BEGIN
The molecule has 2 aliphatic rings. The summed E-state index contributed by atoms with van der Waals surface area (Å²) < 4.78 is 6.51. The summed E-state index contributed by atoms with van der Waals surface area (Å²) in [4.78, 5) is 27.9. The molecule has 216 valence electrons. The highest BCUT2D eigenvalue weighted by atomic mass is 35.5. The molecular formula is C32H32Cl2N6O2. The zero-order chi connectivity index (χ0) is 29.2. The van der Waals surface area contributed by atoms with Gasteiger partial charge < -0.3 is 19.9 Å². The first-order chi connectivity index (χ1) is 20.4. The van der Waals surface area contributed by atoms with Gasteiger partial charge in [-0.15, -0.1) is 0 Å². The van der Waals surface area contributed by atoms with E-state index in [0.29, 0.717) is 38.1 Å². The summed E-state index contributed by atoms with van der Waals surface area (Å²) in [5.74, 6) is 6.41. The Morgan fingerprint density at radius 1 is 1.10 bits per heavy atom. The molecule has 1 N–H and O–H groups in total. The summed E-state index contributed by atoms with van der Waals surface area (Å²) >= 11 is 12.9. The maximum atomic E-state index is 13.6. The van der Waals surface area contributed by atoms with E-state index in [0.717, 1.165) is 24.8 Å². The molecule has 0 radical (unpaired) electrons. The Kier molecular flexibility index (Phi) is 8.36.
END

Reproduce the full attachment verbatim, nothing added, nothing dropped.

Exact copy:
The molecule has 2 aliphatic rings. The summed E-state index contributed by atoms with van der Waals surface area (Å²) < 4.78 is 6.51. The summed E-state index contributed by atoms with van der Waals surface area (Å²) in [4.78, 5) is 27.9. The molecule has 216 valence electrons. The highest BCUT2D eigenvalue weighted by atomic mass is 35.5. The molecular formula is C32H32Cl2N6O2. The zero-order chi connectivity index (χ0) is 29.2. The van der Waals surface area contributed by atoms with Gasteiger partial charge < -0.3 is 19.9 Å². The first-order chi connectivity index (χ1) is 20.4. The van der Waals surface area contributed by atoms with Gasteiger partial charge in [-0.15, -0.1) is 0 Å². The van der Waals surface area contributed by atoms with E-state index in [0.29, 0.717) is 38.1 Å². The summed E-state index contributed by atoms with van der Waals surface area (Å²) in [5.74, 6) is 6.41. The Morgan fingerprint density at radius 1 is 1.10 bits per heavy atom. The molecule has 1 N–H and O–H groups in total. The summed E-state index contributed by atoms with van der Waals surface area (Å²) >= 11 is 12.9. The maximum atomic E-state index is 13.6. The van der Waals surface area contributed by atoms with E-state index in [0.717, 1.165) is 24.8 Å². The molecule has 0 radical (unpaired) electrons. The Kier molecular flexibility index (Phi) is 8.36.